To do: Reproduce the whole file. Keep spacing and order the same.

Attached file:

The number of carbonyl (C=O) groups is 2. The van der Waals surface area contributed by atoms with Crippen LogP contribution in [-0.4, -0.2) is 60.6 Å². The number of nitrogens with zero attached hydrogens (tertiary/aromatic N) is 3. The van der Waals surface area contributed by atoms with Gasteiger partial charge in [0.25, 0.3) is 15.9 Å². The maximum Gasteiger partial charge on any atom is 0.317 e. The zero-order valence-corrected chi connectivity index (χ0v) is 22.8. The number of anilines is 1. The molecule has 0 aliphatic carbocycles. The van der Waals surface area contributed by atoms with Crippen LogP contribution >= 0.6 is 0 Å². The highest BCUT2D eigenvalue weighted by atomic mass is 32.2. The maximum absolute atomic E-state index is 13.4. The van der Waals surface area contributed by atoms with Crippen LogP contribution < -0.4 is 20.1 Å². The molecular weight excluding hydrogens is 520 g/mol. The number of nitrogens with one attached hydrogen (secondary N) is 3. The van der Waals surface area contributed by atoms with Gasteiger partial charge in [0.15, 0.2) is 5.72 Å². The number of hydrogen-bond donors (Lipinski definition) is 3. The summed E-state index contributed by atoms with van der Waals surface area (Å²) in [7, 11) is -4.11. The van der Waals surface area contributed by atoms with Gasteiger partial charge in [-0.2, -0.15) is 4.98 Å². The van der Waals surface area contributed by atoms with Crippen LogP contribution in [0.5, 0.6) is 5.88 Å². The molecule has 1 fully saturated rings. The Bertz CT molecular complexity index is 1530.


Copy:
The number of carbonyl (C=O) groups is 2. The van der Waals surface area contributed by atoms with Crippen LogP contribution in [-0.4, -0.2) is 60.6 Å². The number of nitrogens with zero attached hydrogens (tertiary/aromatic N) is 3. The van der Waals surface area contributed by atoms with Gasteiger partial charge in [0.25, 0.3) is 15.9 Å². The maximum Gasteiger partial charge on any atom is 0.317 e. The zero-order valence-corrected chi connectivity index (χ0v) is 22.8. The number of anilines is 1. The molecule has 0 aliphatic carbocycles. The van der Waals surface area contributed by atoms with Crippen LogP contribution >= 0.6 is 0 Å². The highest BCUT2D eigenvalue weighted by atomic mass is 32.2. The maximum absolute atomic E-state index is 13.4. The van der Waals surface area contributed by atoms with Crippen LogP contribution < -0.4 is 20.1 Å². The molecular weight excluding hydrogens is 520 g/mol. The number of nitrogens with one attached hydrogen (secondary N) is 3. The van der Waals surface area contributed by atoms with Gasteiger partial charge in [0.15, 0.2) is 5.72 Å². The number of hydrogen-bond donors (Lipinski definition) is 3. The summed E-state index contributed by atoms with van der Waals surface area (Å²) in [7, 11) is -4.11. The van der Waals surface area contributed by atoms with Gasteiger partial charge in [-0.2, -0.15) is 4.98 Å². The van der Waals surface area contributed by atoms with Crippen LogP contribution in [0.5, 0.6) is 5.88 Å². The molecule has 1 fully saturated rings. The Bertz CT molecular complexity index is 1530.